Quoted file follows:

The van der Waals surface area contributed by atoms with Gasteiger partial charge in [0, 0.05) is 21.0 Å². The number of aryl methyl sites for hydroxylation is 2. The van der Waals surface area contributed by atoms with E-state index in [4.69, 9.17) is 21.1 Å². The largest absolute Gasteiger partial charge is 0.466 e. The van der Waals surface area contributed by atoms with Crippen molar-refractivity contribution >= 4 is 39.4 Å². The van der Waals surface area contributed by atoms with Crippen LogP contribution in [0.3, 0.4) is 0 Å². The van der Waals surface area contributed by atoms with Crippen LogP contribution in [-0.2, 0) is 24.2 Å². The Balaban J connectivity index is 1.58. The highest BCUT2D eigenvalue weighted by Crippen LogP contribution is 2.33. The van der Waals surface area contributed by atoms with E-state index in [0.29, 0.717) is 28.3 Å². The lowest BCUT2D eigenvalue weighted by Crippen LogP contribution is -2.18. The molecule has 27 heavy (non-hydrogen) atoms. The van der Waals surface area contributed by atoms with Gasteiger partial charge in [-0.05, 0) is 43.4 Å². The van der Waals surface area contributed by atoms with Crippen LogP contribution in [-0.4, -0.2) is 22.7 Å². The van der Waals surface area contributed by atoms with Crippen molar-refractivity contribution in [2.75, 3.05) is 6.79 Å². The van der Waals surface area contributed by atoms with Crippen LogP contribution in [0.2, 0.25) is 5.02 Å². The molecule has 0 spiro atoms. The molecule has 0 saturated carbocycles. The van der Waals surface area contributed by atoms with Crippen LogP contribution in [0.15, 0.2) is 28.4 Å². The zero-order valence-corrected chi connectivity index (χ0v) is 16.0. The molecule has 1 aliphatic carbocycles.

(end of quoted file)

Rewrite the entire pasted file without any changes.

The van der Waals surface area contributed by atoms with Gasteiger partial charge in [0, 0.05) is 21.0 Å². The number of aryl methyl sites for hydroxylation is 2. The van der Waals surface area contributed by atoms with E-state index in [4.69, 9.17) is 21.1 Å². The largest absolute Gasteiger partial charge is 0.466 e. The van der Waals surface area contributed by atoms with Crippen molar-refractivity contribution >= 4 is 39.4 Å². The van der Waals surface area contributed by atoms with Crippen LogP contribution in [0.3, 0.4) is 0 Å². The van der Waals surface area contributed by atoms with Crippen LogP contribution in [-0.2, 0) is 24.2 Å². The Balaban J connectivity index is 1.58. The highest BCUT2D eigenvalue weighted by Crippen LogP contribution is 2.33. The van der Waals surface area contributed by atoms with E-state index in [0.29, 0.717) is 28.3 Å². The lowest BCUT2D eigenvalue weighted by Crippen LogP contribution is -2.18. The molecule has 27 heavy (non-hydrogen) atoms. The van der Waals surface area contributed by atoms with Gasteiger partial charge in [-0.05, 0) is 43.4 Å². The van der Waals surface area contributed by atoms with Crippen LogP contribution in [-0.4, -0.2) is 22.7 Å². The van der Waals surface area contributed by atoms with Crippen molar-refractivity contribution in [2.75, 3.05) is 6.79 Å². The van der Waals surface area contributed by atoms with Crippen LogP contribution in [0.2, 0.25) is 5.02 Å². The molecule has 0 spiro atoms. The molecule has 0 saturated carbocycles. The van der Waals surface area contributed by atoms with Crippen LogP contribution in [0.15, 0.2) is 28.4 Å². The zero-order valence-corrected chi connectivity index (χ0v) is 16.0. The molecule has 1 aliphatic carbocycles.